Solar eclipse of April 11, 2070

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Solar eclipse of April 11, 2070
SE2070Apr11T.png
Map
Type of eclipse
NatureTotal
Gamma0.3652
Magnitude1.0472
Maximum eclipse
Duration244 sec (4 m 4 s)
Coordinates29°06′N 135°06′E / 29.1°N 135.1°E / 29.1; 135.1
Max. width of band168 km (104 mi)
Times (UTC)
Greatest eclipse2:36:09
References
Saros130 (55 of 73)
Catalog # (SE5000)9665

A total solar eclipse will occur on April 11, 2070. A solar eclipse occurs when the Moon passes between Earth and the Sun, thereby totally or partly obscuring the image of the Sun for a viewer on Earth. A total solar eclipse occurs when the Moon's apparent diameter is larger than the Sun's, blocking all direct sunlight, turning day into darkness. Totality occurs in a narrow path across Earth's surface, with the partial solar eclipse visible over a surrounding region thousands of kilometres wide.

Related eclipses[edit]

Solar eclipses 2069–2072[edit]

This eclipse is a member of a semester series. An eclipse in a semester series of solar eclipses repeats approximately every 177 days and 4 hours (a semester) at alternating nodes of the Moon's orbit.[1]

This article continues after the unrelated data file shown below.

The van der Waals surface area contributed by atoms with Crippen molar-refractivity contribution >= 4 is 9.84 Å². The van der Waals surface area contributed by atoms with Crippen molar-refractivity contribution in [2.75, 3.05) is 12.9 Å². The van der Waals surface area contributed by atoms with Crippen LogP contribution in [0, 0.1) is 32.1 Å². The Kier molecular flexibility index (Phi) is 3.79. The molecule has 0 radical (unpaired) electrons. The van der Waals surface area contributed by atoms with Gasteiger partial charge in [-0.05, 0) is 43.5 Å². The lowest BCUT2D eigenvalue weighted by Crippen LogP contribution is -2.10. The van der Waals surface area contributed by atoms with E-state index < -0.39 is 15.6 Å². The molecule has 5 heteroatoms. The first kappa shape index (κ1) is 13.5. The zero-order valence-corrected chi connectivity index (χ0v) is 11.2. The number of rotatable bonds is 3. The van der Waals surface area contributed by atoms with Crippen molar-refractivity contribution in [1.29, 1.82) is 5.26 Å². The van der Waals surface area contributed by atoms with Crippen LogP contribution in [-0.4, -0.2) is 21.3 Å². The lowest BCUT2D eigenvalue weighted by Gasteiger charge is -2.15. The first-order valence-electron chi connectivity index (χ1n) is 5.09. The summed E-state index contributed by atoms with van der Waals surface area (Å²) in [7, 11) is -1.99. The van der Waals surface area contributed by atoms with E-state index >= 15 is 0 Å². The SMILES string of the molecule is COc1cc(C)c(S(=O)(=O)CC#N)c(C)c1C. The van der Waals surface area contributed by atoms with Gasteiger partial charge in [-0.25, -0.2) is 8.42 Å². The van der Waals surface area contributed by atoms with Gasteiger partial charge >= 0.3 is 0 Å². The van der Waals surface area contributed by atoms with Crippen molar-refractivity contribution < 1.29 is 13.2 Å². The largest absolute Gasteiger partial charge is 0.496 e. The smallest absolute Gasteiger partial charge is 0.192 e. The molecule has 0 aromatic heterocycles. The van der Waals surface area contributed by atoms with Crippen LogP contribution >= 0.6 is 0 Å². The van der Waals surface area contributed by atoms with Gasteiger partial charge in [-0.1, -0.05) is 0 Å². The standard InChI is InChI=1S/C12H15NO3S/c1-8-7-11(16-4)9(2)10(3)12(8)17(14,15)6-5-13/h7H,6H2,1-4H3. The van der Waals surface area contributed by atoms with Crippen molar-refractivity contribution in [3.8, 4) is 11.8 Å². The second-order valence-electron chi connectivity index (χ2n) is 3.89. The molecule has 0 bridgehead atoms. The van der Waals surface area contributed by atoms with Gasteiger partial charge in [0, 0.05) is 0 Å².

120 April 21, 2069
SE2069Apr21P.png
Partial
125 October 15, 2069
SE2069Oct15P.png
Partial
130 April 11, 2070
SE2070Apr11T.png
Total
135 October 4, 2070
SE2070Oct04A.png
Annular
140 March 31, 2071
SE2071Mar31A.png
Annular
145 September 23, 2071
SE2071Sep23T.png
Total
150 March 19, 2072
SE2072Mar19P.png
Partial
155 September 12, 2072
SE2072Sep12T.png
Total

Saros 130[edit]

This eclipse is a part of Saros cycle 130, repeating every 18 years, 11 days, containing 73 events. The series started with partial solar eclipse on August 20, 1096. It contains total eclipses from April 5, 1475 through July 18, 2232. There are no annular eclipses in the series. The series ends at member 73 as a partial eclipse on October 25, 2394. The longest duration of totality was 6 minutes, 41 seconds on July 11, 1619. All eclipses in this series occurs at the Moon’s descending node.[2]

Inex series[edit]

This eclipse is a part of the long period inex cycle, repeating at alternating nodes, every 358 synodic months (≈ 10,571.95 days, or 29 years minus 20 days). Their appearance and longitude are irregular due to a lack of synchronization with the anomalistic month (period of perigee). However, groupings of 3 inex cycles (≈ 87 years minus 2 months) comes close (≈ 1,151.02 anomalistic months), so eclipses are similar in these groupings.

Notes[edit]

  1. ^ van Gent, R.H. "Solar- and Lunar-Eclipse Predictions from Antiquity to the Present". A Catalogue of Eclipse Cycles. Utrecht University. Retrieved 6 October 2018.
  2. ^ "Saros Series catalog of solar eclipses". NASA.

References[edit]